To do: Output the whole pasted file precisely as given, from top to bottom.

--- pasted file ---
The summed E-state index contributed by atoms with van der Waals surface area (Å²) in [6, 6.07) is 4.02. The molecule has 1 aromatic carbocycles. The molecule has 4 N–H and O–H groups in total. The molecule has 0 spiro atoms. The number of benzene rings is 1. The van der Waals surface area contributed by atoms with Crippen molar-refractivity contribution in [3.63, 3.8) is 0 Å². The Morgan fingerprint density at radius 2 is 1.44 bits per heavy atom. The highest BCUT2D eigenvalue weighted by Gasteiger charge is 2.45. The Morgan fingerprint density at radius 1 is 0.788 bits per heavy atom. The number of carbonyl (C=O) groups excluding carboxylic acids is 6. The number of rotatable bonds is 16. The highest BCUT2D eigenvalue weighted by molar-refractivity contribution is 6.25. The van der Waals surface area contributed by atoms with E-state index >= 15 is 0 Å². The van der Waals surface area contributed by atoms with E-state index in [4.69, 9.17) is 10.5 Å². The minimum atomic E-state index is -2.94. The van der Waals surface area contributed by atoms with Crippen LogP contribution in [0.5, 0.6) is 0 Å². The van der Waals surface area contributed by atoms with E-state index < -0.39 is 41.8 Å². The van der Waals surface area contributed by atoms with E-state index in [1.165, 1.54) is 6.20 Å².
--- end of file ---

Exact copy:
The summed E-state index contributed by atoms with van der Waals surface area (Å²) in [6, 6.07) is 4.02. The molecule has 1 aromatic carbocycles. The molecule has 4 N–H and O–H groups in total. The molecule has 0 spiro atoms. The number of benzene rings is 1. The van der Waals surface area contributed by atoms with Crippen molar-refractivity contribution in [3.63, 3.8) is 0 Å². The Morgan fingerprint density at radius 2 is 1.44 bits per heavy atom. The highest BCUT2D eigenvalue weighted by Gasteiger charge is 2.45. The Morgan fingerprint density at radius 1 is 0.788 bits per heavy atom. The number of carbonyl (C=O) groups excluding carboxylic acids is 6. The number of rotatable bonds is 16. The highest BCUT2D eigenvalue weighted by molar-refractivity contribution is 6.25. The van der Waals surface area contributed by atoms with E-state index >= 15 is 0 Å². The van der Waals surface area contributed by atoms with E-state index in [4.69, 9.17) is 10.5 Å². The minimum atomic E-state index is -2.94. The van der Waals surface area contributed by atoms with Crippen LogP contribution in [0.5, 0.6) is 0 Å². The van der Waals surface area contributed by atoms with E-state index < -0.39 is 41.8 Å². The van der Waals surface area contributed by atoms with E-state index in [1.165, 1.54) is 6.20 Å².